This finish binds with surfaces when dry to create a flat layer that provides a challenging, glossy protective coating that’s durable enough to withstand stretching and damage.

Acrylic enamel finishes are always used in current automobile paint jobs, although some people use lacquer for classic car paint jobs. 

Enamel paints are also for giving walls a shiny finish. The hard coating makes enamel an ideal choice for walls that collect a lot of moisture, such as bathrooms or kitchens. 

This product is frequently chosen as a finish for wood surfaces, such as furniture, to create a reliable protective layer. 

Which is Better? Final Verdict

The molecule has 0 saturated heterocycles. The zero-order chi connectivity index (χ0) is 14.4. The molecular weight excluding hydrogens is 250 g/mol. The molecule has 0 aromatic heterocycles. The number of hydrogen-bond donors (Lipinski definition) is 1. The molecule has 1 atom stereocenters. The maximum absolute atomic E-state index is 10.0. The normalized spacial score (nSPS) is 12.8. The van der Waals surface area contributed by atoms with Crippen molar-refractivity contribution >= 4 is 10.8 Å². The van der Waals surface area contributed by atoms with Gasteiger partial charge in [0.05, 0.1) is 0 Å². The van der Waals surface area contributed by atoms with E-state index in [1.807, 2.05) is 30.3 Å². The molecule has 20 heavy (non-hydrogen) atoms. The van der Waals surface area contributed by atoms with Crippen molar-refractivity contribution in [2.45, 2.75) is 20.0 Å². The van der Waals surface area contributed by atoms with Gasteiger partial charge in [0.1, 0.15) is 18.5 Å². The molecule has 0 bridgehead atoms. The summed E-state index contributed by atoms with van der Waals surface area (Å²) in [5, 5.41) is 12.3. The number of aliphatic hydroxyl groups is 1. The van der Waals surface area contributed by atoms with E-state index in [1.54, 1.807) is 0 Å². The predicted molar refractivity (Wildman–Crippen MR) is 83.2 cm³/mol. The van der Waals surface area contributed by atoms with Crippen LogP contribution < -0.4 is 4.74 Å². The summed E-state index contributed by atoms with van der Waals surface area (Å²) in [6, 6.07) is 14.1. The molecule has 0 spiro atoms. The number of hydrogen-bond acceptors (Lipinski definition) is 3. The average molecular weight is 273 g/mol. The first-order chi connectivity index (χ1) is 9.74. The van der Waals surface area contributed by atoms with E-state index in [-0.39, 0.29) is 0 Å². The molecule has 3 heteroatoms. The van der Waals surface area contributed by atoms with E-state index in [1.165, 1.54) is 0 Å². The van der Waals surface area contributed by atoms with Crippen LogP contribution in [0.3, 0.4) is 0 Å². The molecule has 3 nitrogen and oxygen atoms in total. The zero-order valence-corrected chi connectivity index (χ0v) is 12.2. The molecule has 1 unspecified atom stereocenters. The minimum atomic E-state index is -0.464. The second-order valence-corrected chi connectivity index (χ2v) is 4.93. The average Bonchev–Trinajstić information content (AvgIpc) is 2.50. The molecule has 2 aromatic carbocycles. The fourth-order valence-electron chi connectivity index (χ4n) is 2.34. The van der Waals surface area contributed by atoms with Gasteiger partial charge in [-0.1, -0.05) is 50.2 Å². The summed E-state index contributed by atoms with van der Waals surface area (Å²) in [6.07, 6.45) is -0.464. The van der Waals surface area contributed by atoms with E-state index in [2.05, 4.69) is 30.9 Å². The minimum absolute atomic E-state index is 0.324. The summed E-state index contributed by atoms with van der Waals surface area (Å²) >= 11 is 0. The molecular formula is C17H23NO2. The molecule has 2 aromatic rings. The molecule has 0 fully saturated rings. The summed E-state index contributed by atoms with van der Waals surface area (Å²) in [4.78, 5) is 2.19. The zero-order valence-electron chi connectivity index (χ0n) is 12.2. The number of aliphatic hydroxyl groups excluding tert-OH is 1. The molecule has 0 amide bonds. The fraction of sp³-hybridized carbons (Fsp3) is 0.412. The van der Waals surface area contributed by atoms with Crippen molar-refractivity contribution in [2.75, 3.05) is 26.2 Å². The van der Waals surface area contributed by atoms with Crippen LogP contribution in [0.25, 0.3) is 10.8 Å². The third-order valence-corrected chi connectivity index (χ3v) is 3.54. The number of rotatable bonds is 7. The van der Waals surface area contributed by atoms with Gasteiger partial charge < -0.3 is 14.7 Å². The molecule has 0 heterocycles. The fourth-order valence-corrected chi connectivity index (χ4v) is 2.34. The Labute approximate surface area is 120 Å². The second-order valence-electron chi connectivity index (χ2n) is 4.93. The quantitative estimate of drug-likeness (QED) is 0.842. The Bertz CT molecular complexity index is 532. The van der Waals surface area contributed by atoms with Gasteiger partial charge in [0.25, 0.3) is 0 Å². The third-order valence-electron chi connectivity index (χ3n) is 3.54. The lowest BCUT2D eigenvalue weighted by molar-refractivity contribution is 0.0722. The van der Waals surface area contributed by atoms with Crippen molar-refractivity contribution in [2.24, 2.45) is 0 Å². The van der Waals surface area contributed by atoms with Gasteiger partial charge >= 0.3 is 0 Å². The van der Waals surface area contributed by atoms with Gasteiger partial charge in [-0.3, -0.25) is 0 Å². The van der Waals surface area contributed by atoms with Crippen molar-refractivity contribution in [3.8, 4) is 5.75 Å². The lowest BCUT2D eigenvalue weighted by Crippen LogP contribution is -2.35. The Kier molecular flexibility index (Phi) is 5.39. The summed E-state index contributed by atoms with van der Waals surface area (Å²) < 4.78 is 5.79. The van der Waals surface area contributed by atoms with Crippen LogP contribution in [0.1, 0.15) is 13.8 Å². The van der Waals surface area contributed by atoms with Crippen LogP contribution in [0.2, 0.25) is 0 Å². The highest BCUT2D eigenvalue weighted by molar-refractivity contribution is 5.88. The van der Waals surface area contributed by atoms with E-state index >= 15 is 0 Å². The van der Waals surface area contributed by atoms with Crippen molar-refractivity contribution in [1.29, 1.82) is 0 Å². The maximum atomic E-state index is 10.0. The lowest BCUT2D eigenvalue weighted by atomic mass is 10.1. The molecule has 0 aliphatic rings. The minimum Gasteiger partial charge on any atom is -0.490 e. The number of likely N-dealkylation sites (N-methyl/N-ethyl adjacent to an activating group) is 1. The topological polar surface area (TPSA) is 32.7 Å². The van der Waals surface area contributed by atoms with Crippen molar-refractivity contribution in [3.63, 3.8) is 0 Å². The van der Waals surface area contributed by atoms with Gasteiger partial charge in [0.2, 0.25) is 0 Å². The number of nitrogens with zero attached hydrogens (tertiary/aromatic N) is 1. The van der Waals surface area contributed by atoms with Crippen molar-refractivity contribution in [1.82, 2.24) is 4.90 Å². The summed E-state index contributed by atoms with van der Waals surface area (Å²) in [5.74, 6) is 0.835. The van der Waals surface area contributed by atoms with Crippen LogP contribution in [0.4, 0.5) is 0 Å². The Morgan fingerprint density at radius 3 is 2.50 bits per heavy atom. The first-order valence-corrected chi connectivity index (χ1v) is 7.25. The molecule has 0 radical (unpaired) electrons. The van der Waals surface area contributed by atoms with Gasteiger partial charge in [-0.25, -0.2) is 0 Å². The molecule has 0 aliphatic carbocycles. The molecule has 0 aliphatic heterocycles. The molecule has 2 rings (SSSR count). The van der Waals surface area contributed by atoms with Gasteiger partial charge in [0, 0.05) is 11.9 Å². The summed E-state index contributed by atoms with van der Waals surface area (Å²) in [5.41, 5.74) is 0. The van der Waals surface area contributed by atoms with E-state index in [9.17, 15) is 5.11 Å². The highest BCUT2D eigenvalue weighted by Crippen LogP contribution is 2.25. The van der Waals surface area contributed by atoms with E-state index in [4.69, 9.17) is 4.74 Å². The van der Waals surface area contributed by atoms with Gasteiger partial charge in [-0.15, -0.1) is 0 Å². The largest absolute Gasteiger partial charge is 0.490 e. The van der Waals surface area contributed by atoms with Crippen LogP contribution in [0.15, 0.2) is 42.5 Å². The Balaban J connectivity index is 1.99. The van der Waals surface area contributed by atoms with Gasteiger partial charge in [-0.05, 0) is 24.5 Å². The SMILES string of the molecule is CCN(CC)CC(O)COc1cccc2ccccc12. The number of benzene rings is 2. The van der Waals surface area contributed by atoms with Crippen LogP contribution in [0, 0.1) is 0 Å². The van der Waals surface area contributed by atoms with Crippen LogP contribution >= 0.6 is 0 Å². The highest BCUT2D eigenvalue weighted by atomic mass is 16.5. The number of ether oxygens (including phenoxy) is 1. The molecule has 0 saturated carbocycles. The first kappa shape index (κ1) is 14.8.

When comparing lacquer vs enamel side by side, enamel paint is the better and more versatile choice since it is harder and offers more resistance and protection. Enamel also creates a more cohesive layer as it binds with surfaces. 

Lacquer gives a shinier gloss look, but it’s thicker and harder to work with without experience. And it leaves behind a noticeable layer of varnish over the top of your surface. Plus, lacquer doesn’t hold up as well without dulling and damaging.

Use lacquer for spray finishing a large piece, such as furniture. Other than that, you probably want to opt for enamel. 

An expert at home repair, remodel, and DIY projects for nearly 40 years. His first experience came in completely restoring an antique home. Completely redone from the inside out, and restored to its original form, the home is a featured design by renowned Southern California Architect Cliff May, considered to be the father of the California Ranch Home. Now Dennis spends his time on fine woodworking projects and tool comparisons.